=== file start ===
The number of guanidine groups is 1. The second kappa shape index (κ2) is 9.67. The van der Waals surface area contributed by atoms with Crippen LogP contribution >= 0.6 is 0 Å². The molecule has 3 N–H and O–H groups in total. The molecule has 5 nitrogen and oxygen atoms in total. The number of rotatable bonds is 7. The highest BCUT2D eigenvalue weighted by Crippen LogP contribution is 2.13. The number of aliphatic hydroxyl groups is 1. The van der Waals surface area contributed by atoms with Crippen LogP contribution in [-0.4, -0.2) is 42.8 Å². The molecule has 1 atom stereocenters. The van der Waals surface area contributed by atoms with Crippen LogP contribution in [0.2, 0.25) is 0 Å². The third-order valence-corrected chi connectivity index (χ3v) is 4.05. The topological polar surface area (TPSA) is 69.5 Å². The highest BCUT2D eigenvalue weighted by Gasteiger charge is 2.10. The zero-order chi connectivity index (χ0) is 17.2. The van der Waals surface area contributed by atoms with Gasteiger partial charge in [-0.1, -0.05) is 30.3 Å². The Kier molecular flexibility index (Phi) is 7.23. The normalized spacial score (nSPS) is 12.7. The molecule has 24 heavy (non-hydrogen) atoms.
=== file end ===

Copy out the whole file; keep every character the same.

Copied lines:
The number of guanidine groups is 1. The second kappa shape index (κ2) is 9.67. The van der Waals surface area contributed by atoms with Crippen LogP contribution >= 0.6 is 0 Å². The molecule has 3 N–H and O–H groups in total. The molecule has 5 nitrogen and oxygen atoms in total. The number of rotatable bonds is 7. The highest BCUT2D eigenvalue weighted by Crippen LogP contribution is 2.13. The number of aliphatic hydroxyl groups is 1. The van der Waals surface area contributed by atoms with Crippen LogP contribution in [-0.4, -0.2) is 42.8 Å². The molecule has 1 atom stereocenters. The van der Waals surface area contributed by atoms with Crippen LogP contribution in [0.2, 0.25) is 0 Å². The third-order valence-corrected chi connectivity index (χ3v) is 4.05. The topological polar surface area (TPSA) is 69.5 Å². The highest BCUT2D eigenvalue weighted by Gasteiger charge is 2.10. The zero-order chi connectivity index (χ0) is 17.2. The van der Waals surface area contributed by atoms with Gasteiger partial charge in [-0.1, -0.05) is 30.3 Å². The Kier molecular flexibility index (Phi) is 7.23. The normalized spacial score (nSPS) is 12.7. The molecule has 24 heavy (non-hydrogen) atoms.